Ray Espiritu, a mission operations engineer on the MESSENGER team, submitted Pahinui’s name for consideration. “I wanted to honor the place where I grew up and still call home even after many years away,” he says. “The Pahinui crater contains a possible volcanic vent, and its name may inspire other scientists as they investigate the volcanic processes that helped to create Mercury, just as investigation of Hawaiian volcanoes helps us understand the volcanic processes that shape the Earth we know today.”
These nine newly named craters join 95 other craters named since the MESSENGER spacecraft’s first Mercury flyby in January 2008.
“We are delighted that the IAU has once again assigned formal names to a new set of craters on Mercury,” adds MESSENGER Principal Investigator Sean Solomon of Columbia University’s Lamont-Doherty Earth Observatory. “These names will make it easier to discuss these features in the scientific literature, and they provide a fresh opportunity to honor individuals who have contributed to the cultural richness of our planet.”
More information about the names of features on Mercury and the other objects in the Solar System can be found at the U.S. Geological Survey’s Planetary Nomenclature Web site:http://planetarynames.wr.usgs.gov/index.html.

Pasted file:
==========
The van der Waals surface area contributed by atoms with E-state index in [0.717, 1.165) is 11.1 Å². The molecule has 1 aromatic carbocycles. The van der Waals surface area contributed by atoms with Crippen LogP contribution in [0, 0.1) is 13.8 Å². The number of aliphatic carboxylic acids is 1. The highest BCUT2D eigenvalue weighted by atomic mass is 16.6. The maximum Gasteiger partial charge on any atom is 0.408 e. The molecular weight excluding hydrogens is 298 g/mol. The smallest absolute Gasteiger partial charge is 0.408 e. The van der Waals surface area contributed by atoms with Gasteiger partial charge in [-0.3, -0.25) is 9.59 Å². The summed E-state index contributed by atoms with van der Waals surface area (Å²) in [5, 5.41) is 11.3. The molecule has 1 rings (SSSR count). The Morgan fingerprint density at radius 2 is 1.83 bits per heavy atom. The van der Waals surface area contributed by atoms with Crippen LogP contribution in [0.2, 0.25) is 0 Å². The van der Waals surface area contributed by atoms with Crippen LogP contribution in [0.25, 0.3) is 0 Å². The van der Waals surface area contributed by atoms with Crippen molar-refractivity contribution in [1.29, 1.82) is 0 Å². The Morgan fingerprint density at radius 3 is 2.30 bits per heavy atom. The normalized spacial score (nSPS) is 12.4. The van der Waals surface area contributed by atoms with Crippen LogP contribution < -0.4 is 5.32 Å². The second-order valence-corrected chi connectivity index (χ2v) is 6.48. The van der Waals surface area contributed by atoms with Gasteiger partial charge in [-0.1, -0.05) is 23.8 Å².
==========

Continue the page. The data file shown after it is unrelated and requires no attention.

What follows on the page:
MESSENGER (MErcury Surface, Space ENvironment, GEochemistry, and Ranging) is a NASA-sponsored scientific investigation of the planet Mercury and the first space mission designed to orbit the planet closest to the Sun. The MESSENGER spacecraft launched on August 3, 2004, and entered orbit about Mercury on March 17, 2011 (March 18, 2011 UTC), to begin a yearlong study of its target planet. MESSENGER’s extended mission began on March 18, 2012, and ended one year later. A possible second extended mission is currently under evaluation by NASA. Dr. Sean C. Solomon, the Director of Columbia University’s Lamont-Doherty Earth Observatory, leads the mission as Principal Investigator. The Johns Hopkins University Applied Physics Laboratory built and operates the MESSENGER spacecraft and manages this Discovery-class mission for NASA.